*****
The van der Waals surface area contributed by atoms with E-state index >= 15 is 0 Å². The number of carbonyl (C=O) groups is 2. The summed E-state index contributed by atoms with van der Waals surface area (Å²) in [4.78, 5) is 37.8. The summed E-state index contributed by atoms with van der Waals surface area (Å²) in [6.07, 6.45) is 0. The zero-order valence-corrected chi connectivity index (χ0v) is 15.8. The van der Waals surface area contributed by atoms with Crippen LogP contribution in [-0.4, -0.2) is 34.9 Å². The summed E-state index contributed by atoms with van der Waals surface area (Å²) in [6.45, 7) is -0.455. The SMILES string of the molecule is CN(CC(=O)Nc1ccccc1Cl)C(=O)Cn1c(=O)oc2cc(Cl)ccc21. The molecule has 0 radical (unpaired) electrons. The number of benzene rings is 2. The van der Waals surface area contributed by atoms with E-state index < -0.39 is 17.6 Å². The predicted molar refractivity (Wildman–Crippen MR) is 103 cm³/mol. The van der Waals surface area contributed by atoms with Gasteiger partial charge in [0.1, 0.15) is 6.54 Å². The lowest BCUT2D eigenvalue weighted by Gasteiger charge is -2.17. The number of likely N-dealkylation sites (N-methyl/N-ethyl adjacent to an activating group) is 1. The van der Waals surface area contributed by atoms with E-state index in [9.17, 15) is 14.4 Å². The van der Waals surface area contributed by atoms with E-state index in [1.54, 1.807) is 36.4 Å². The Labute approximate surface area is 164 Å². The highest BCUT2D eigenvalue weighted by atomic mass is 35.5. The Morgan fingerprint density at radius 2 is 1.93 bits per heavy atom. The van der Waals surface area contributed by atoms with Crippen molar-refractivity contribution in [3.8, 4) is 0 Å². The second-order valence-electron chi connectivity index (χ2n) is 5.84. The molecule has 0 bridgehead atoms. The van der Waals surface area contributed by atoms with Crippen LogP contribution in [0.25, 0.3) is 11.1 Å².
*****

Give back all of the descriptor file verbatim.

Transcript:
The van der Waals surface area contributed by atoms with E-state index >= 15 is 0 Å². The number of carbonyl (C=O) groups is 2. The summed E-state index contributed by atoms with van der Waals surface area (Å²) in [4.78, 5) is 37.8. The summed E-state index contributed by atoms with van der Waals surface area (Å²) in [6.07, 6.45) is 0. The zero-order valence-corrected chi connectivity index (χ0v) is 15.8. The van der Waals surface area contributed by atoms with Crippen LogP contribution in [-0.4, -0.2) is 34.9 Å². The summed E-state index contributed by atoms with van der Waals surface area (Å²) in [6.45, 7) is -0.455. The SMILES string of the molecule is CN(CC(=O)Nc1ccccc1Cl)C(=O)Cn1c(=O)oc2cc(Cl)ccc21. The molecule has 0 radical (unpaired) electrons. The number of benzene rings is 2. The van der Waals surface area contributed by atoms with E-state index < -0.39 is 17.6 Å². The predicted molar refractivity (Wildman–Crippen MR) is 103 cm³/mol. The van der Waals surface area contributed by atoms with Gasteiger partial charge in [0.1, 0.15) is 6.54 Å². The lowest BCUT2D eigenvalue weighted by Gasteiger charge is -2.17. The number of likely N-dealkylation sites (N-methyl/N-ethyl adjacent to an activating group) is 1. The van der Waals surface area contributed by atoms with E-state index in [9.17, 15) is 14.4 Å². The van der Waals surface area contributed by atoms with E-state index in [1.54, 1.807) is 36.4 Å². The Labute approximate surface area is 164 Å². The highest BCUT2D eigenvalue weighted by atomic mass is 35.5. The Morgan fingerprint density at radius 2 is 1.93 bits per heavy atom. The van der Waals surface area contributed by atoms with Crippen molar-refractivity contribution in [3.8, 4) is 0 Å². The second-order valence-electron chi connectivity index (χ2n) is 5.84. The molecule has 0 bridgehead atoms. The van der Waals surface area contributed by atoms with Crippen LogP contribution in [0.25, 0.3) is 11.1 Å².